A significant SEO factor for Google is the speed at which your website downloads. In effect, slower websites are penalized with lower page rankings. Therefore, it is crucial that your website downloads data as quickly as possible to all kinds of devices—large and small.
Google provides a test instrument by which websites can assay their own download speeds. Aptly named PageSpeed, it incorporates a scale between zero and 100 to rate your website speed, and 85 is considered the minimum passing score.
Did you know that 47% of consumers expect a web page to load in 2 seconds or less? Two seconds!
Does your website load in 2 seconds? If not, you're not meeting expectations. When that happens, people "bounce" off your website and move on to the next result on the list.
Google knows this and they measure it. They measure how quickly your website loads, how much time people spend on it ("dwell time") and if they instantly leave your page or not (the bounce rate).
If your website does the best with those stats (among others), then you'll get a good ranking. If not, you're lower on the list or buried on page 3 (or worse).
You leave a website when it loads too slowly and move on to the next result, right? People visiting your website are doing the same thing.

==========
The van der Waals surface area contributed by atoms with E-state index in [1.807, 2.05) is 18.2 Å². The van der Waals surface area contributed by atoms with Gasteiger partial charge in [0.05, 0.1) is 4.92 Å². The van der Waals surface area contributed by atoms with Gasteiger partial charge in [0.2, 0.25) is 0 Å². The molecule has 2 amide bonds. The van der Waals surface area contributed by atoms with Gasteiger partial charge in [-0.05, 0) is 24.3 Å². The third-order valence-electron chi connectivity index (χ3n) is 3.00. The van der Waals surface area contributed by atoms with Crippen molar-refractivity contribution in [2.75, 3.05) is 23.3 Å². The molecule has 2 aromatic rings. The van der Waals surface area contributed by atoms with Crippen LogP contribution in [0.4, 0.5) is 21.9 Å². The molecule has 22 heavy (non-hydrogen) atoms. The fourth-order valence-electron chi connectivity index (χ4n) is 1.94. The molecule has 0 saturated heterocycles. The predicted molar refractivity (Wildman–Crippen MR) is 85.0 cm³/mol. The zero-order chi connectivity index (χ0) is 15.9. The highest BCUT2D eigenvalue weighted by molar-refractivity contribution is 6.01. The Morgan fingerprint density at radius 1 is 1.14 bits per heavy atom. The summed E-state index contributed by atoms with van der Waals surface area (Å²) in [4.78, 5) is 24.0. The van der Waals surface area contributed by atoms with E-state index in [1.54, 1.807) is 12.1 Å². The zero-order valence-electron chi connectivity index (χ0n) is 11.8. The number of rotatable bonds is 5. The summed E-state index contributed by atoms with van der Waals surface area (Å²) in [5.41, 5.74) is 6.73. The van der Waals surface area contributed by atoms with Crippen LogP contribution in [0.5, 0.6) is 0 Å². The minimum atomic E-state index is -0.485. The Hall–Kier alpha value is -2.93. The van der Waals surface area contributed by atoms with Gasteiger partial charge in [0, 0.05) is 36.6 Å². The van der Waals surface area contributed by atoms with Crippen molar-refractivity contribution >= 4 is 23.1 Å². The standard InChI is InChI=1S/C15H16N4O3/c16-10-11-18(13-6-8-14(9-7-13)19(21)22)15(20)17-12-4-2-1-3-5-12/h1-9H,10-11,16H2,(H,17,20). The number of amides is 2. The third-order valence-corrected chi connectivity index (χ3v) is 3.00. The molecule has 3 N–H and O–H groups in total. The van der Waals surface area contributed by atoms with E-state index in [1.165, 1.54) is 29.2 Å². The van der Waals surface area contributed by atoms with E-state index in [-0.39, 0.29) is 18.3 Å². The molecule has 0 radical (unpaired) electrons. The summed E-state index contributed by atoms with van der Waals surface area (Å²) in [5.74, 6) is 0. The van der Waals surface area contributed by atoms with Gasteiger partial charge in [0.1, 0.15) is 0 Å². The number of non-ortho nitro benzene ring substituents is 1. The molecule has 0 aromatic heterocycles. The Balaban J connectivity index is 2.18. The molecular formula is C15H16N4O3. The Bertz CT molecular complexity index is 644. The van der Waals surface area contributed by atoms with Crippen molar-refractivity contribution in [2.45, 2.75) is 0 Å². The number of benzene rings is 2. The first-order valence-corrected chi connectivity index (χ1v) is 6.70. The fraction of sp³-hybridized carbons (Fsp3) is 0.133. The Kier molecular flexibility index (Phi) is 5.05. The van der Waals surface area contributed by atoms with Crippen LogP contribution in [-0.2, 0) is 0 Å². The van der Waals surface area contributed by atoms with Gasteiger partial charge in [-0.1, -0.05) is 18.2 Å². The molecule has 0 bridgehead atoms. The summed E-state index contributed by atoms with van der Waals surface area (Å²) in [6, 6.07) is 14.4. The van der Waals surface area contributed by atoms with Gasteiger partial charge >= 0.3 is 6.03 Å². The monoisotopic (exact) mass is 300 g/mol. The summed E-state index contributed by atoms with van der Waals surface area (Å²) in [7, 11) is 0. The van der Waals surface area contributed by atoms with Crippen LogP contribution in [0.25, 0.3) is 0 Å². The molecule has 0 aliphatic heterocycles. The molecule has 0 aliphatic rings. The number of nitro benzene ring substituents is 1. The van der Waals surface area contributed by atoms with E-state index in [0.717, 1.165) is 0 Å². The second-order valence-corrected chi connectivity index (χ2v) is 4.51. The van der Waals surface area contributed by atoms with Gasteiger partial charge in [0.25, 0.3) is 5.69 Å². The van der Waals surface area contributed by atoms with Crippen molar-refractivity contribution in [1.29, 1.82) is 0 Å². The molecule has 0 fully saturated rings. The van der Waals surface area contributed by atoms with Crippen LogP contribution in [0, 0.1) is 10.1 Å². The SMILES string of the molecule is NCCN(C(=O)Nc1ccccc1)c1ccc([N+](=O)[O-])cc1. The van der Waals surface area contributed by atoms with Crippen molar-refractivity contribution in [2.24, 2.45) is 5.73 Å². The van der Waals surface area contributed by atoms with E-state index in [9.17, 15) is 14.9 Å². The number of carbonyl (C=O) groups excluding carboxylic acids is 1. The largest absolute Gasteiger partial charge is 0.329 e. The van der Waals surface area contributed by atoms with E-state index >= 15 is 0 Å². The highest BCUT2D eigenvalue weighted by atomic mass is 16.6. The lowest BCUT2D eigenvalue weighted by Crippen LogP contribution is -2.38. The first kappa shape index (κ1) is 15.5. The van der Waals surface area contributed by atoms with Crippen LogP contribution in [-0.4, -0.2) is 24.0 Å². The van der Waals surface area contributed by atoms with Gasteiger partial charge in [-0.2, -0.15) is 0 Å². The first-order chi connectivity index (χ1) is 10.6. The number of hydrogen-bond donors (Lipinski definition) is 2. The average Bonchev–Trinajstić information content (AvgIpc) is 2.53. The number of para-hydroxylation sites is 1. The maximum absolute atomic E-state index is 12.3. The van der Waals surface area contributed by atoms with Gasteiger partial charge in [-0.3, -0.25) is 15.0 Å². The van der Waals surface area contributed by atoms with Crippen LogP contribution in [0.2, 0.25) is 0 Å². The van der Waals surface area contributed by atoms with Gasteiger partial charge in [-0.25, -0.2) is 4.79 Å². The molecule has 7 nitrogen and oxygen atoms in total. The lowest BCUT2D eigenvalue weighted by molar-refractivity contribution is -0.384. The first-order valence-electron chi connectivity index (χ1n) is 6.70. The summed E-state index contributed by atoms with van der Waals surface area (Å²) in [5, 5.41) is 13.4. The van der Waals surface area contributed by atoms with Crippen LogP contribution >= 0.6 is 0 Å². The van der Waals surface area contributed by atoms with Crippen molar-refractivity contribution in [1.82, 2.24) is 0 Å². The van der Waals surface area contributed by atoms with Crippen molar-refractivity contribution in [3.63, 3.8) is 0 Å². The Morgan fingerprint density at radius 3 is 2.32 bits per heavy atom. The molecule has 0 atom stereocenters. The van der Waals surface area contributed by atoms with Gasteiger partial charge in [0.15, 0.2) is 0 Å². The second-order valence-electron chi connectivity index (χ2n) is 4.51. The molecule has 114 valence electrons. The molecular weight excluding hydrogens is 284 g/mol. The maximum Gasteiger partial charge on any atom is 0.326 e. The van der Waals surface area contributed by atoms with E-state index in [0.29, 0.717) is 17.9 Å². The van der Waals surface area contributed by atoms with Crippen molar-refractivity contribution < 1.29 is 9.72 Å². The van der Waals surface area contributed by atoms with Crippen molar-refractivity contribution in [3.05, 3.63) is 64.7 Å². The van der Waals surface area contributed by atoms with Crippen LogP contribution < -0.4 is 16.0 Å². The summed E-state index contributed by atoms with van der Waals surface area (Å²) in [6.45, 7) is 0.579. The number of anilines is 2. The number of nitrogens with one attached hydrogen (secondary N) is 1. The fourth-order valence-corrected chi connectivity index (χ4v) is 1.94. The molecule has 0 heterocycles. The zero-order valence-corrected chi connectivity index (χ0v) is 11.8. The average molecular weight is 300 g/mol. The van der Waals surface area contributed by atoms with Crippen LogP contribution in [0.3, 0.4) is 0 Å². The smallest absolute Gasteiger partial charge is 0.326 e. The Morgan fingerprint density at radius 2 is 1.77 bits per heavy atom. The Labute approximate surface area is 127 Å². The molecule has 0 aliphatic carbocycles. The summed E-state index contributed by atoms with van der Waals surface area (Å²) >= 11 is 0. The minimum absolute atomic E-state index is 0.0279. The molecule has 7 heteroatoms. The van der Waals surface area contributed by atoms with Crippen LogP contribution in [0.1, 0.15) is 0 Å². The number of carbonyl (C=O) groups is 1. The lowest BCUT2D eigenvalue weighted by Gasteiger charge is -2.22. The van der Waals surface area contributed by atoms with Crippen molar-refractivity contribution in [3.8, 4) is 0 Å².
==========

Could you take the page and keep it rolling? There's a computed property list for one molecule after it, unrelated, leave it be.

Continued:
Maybe your website has been around a few years and it's not taking advantage of the latest technologies available to make websites load fast (just a few years in our industry is a long time). Or maybe you had a website developed but you used an inexperienced developer or had a small budget. Either way (and to be honest), Google doesn't care what your excuse is.
If your competition has a fast loading website, they have an advantage over you.
This is something within your control, so why give them that edge?
When we at Webstix launch a website, we shoot for a load time of 2 seconds or less. We often hit one second or less for the home page. Doing this ensures your website comes up quickly, giving you a greater chance of ranking higher.
Google has said that speed is a ranking factor and it makes sense because a fast loading website contributes to a better experience for your website visitors. If you "think like Google" (as we say), then you know they want to give the best results. If they don't, people will stop using Google. To do that, they measure lots of things and their algorithm changes many times daily. To rank high, you must make sure you make your website that best result and that very much includes making sure it loads quickly.
There are 3 main things that make a website load quickly:
This means your hosting can't be the discount / cheap hosting you find out there. Cheap hosting is cheap hosting. You're put on a server with hundreds of other website and you have no idea what those other websites are doing. Instead, get on fast hosting where the server is powerful and optimized and where there's a limit on how many sites are hosting (or get a VPS - virtual private server).